Gardner proved to be one of the most entertaining and informative speakers we have heard in a long time. The Motley Fool, co-founded by Tom and his brother David, is one of the most successful financial media companies in the world. My wife and I sat with Tom during dinner and it was fascinating to hear how the brothers had built their company from scratch when everyone told them they were crazy. It’s a refrain just about every domain owner has heard and can identify with. Gardner certainly has a kinship with domain investors and he has great admiration for the foresight they have displayed in finding and mining a rich vein of Internet gold that just about everyone else in the world missed. 

Gardner told me he was a fan of small cap stocks (which have returned 18% annually in recent years) and that he was going to close his speech by making a prediction of success for a domain world equivalent of a small cap stock. Just before he got up to to go to the podium, he told me that because of the explosion of video on the Internet .tv would be his pick for future price appreciation. I didn’t get a chance to tell him that the .tv registry keeps most of the potential profit from .tv domains by charging extremely high annual renewal prices for what they classify as “premium” domains.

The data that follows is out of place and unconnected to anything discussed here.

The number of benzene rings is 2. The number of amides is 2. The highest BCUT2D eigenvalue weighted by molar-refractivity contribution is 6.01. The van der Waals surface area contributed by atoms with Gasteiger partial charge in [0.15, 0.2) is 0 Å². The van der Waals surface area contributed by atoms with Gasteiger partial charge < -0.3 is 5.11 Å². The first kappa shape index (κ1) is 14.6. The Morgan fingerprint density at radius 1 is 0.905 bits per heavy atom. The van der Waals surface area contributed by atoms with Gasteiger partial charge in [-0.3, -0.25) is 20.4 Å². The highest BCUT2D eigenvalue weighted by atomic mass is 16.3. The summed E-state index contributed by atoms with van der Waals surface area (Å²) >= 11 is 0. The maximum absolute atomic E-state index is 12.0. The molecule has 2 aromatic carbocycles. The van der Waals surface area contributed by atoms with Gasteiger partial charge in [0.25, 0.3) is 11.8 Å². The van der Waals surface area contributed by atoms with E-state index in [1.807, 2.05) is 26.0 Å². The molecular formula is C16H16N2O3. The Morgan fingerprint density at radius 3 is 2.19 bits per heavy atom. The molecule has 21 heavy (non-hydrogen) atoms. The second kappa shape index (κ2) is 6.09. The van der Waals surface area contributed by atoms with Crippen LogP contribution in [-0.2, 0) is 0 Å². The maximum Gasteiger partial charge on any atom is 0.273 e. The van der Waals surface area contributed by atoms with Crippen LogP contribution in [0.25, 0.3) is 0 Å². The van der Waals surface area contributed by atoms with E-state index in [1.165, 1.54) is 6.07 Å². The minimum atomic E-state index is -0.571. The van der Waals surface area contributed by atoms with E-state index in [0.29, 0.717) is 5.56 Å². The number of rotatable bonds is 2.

When Gardner closed his speech with the prediction of stardom for .tv and started taking questions from the audience I got up and asked him if he knew about .tv’s unique pricing structure. Without skipping a beat, Gardner  looked out at the audience and said, “Did I tell you how much I like .info!?” That drew a raucous round of laughter, one of many he earned with the charm and wit  he displayed throughout the evening.